Banaras—I still prefer to call the city by that name over Kashi or Varanasi—brings back many fond memories to me. As a child, I made many trips to Banaras with my mother and sisters, from the neighbouring city of Allahabad, to spend our summer vacation with my maternal grandfather. I still find comfort at the thought of the gullies and the ghats of the city, the lyrical Bhojpuri dialect of ailu-gailu—distinctly different from the Avadhi of Allahabad—and the morning poori-sabzi.
My maternal grandfather had wished to die in Banaras, considered the stairway to heaven by devout Hindus. He retired from his job with the railways and moved from Lucknow. Waiting for the final call in the two decades that followed, he rarely spent a night outside Banaras. Alas, he breathed his last in Lucknow where he had to be rushed with a medical emergency.
Loafing on the ghats of the Ganges, I stop for a chai at the Dasashawamedh Ghat. Election chatter can be heard in Benaras in every nook and cranny these days. I add my bit to the little group sipping tea at the shop. “Looks like kamal, the BJP is sweeping?” A 20-something man, pointing to another man about my age, in the mid-50s, possibly a boatman, says, “Yes, these older manais (folks) will be voting for the kamal”. Pat comes the response, “Nonsense, Corona kaal (era) has completely destroyed us.” I sense a little provocation can bring out some more juice, “But look at the vikas. All these ghats are rebuilt by the BJP.” The boatman protests, “That’s not correct, the ghats were rebuilt by Rajiv Gandhi in 1987. Modi ji got them desilted.” I say, “So, will the cycle ride (Samajwadi Party)?” Predicts the younger man, “No, not in Banaras. Maybe in other places.” The boatman responds with what everyone else is saying, “There will be kaante ki takkar (fight to finish) this time.”
Small Is Beautiful
In the past few years, I have visited Banaras for the Dhrupad Music Festival held at Tulsi Ghat. But I must put forth a disclaimer: I am illiterate as far as music goes. I am a binge listener of music of all kinds. Over time, I trained my ears to enjoy music. Dhrupad is a music genre of ancient Hindu India, but in modern times the most well-known singers are Muslims. Dhrupad lyrics are all prayers to Shiva and Parvati. Dhrupad Mela, in its 48th year, is not very well-known in the music festival circuit. It is hosted around Shivratri over five nights. I found out about this little gem of a music festival, like many other hidden gems in India, from my hippie friends who have been visiting India since the 70s. One of the star performers this year, Umakant Gundecha of the famous Gundecha brothers, paired up with his new partner, the young Anant Gundecha, son of the departed brother-partner Ramakant. I will not risk myself in putting out my judgement on whether the magic of the famous duo, one of the finest exponents of the Dagar Gharana since 1985, could be recreated by the new combination, but the countertenor voice of the Gundecha progeny impressed me.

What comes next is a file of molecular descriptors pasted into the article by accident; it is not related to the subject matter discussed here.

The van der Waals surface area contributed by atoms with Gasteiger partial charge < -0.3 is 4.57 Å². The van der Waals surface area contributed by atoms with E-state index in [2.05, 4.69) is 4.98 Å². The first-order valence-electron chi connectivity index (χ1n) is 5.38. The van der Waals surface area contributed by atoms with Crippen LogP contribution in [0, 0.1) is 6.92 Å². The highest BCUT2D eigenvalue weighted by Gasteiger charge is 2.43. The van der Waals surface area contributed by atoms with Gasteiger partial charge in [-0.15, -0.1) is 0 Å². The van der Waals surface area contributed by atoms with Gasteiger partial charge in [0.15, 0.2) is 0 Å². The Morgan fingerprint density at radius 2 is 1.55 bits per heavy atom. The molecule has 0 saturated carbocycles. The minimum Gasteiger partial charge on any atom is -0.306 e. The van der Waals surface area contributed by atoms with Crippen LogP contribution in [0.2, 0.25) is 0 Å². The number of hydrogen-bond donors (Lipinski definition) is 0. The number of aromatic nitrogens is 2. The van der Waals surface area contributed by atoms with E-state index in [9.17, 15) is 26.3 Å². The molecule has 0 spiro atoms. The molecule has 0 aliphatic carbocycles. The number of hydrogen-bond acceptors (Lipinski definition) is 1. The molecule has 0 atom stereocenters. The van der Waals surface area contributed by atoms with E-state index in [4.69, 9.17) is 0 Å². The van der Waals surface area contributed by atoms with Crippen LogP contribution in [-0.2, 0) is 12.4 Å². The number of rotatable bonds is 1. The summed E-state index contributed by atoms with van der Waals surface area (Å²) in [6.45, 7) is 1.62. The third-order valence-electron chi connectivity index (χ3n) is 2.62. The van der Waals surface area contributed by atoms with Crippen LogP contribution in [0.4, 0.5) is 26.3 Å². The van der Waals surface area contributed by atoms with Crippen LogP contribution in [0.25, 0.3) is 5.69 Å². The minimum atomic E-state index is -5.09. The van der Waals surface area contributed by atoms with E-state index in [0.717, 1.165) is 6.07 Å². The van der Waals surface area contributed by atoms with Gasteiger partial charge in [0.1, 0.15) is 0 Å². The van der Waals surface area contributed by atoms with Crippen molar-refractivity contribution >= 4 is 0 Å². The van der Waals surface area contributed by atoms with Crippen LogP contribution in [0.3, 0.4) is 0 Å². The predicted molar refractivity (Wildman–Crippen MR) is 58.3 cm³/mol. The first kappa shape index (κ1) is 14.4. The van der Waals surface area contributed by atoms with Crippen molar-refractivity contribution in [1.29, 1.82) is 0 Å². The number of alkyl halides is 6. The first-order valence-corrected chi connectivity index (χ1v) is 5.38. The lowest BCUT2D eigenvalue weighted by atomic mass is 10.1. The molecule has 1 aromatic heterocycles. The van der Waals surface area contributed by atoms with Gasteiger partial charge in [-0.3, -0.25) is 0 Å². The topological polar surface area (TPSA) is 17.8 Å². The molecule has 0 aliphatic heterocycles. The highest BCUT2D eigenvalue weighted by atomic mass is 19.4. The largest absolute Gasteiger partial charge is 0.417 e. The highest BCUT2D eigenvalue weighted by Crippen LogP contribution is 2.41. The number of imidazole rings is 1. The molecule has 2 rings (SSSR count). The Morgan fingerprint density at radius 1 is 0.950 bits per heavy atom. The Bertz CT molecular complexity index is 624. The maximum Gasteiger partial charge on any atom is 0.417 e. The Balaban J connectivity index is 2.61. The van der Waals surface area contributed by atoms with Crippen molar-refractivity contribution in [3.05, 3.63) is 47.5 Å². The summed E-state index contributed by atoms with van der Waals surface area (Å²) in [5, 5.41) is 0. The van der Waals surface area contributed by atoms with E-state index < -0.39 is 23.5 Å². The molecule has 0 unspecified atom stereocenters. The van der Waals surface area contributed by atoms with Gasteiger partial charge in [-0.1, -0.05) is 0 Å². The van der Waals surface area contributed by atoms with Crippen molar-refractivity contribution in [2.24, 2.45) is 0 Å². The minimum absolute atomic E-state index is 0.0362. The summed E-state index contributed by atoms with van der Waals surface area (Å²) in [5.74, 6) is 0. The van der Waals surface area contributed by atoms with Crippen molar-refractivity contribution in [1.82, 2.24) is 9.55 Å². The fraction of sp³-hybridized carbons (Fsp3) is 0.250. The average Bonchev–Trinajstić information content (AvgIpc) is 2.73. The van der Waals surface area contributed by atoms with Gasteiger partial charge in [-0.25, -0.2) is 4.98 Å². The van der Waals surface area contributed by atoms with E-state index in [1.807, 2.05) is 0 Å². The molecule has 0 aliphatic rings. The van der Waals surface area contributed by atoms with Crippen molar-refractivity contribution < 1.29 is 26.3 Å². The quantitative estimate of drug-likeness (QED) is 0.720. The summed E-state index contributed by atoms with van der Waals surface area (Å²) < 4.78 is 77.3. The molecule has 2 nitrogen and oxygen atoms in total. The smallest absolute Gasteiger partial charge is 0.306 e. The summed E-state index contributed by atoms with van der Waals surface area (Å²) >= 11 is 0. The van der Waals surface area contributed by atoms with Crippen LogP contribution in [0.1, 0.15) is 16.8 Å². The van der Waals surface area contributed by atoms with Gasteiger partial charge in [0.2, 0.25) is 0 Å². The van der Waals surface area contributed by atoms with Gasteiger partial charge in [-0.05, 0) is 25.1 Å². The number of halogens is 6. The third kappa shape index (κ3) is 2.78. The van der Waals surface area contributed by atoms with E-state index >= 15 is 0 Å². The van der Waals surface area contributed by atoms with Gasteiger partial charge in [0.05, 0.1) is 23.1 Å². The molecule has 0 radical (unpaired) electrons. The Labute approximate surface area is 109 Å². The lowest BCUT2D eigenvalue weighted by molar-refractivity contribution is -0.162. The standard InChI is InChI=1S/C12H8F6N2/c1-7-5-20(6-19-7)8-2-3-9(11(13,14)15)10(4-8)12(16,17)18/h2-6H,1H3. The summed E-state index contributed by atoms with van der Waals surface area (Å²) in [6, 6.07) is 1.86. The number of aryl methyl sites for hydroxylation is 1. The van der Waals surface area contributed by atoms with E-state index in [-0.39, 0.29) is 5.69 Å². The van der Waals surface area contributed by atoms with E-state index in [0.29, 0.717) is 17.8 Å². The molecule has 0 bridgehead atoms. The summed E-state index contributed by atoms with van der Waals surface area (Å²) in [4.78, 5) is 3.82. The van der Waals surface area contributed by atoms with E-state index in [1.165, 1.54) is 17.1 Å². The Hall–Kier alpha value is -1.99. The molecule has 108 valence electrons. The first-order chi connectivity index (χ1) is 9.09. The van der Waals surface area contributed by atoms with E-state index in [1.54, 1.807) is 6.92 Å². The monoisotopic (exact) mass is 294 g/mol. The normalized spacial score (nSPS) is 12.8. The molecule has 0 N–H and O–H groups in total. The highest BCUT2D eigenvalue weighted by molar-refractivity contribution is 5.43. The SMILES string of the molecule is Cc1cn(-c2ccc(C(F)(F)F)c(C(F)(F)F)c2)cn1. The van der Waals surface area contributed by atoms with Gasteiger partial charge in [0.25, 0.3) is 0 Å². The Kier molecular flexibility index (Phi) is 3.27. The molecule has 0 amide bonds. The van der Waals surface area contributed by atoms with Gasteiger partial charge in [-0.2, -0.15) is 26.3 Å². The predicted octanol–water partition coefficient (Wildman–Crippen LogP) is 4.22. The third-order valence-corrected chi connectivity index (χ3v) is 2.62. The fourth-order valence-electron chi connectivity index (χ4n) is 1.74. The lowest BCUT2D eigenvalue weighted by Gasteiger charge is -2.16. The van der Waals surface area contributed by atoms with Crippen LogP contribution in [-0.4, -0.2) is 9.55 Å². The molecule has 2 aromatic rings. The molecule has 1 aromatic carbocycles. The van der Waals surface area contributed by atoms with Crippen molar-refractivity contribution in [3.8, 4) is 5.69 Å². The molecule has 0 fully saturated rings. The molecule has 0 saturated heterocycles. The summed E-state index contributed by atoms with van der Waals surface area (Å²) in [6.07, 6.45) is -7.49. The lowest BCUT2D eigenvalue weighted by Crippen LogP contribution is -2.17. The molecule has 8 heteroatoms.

Home of Shiva
Evidence in Hindu mythology suggests Shiva is a left-liberal God. Shivji ki baraat, a commonly-used metaphor in the Hindi heartland, is used in describing a ragtag army. Shiva’s followers are non-conforming rebels, uncomfortable with opulence and opposed to ostentations. When Shiva brings his wedding party to marry Uma on earth, her mother faints at the sight of the dreadlocked ash-smeared groom and his company in a similar appearance. Shiva is easy to please, all that is needed are some drops of water. Shiva’s blessings have sometimes resulted in calamitous situations on earth, which is when Vishnu, the other god in the triumvirate with Brahma, had to attain an avatar of himself to finish off the evil blessed by Shiva. Banaras is the home of Shiva, and like everywhere else, he resides almost everywhere—from under a peepal tree to the big temples. Shiva, who in Banaras plays Holi with the dead spirits at the cremation, has now been given a new home, refitted and gilded. It’s Varanasi’s new tourist attraction.
(This appeared in the print edition as "Banaras Diary")
Bishwadeep Moitra (is the co-founder of Silaiwali, a social enterprise)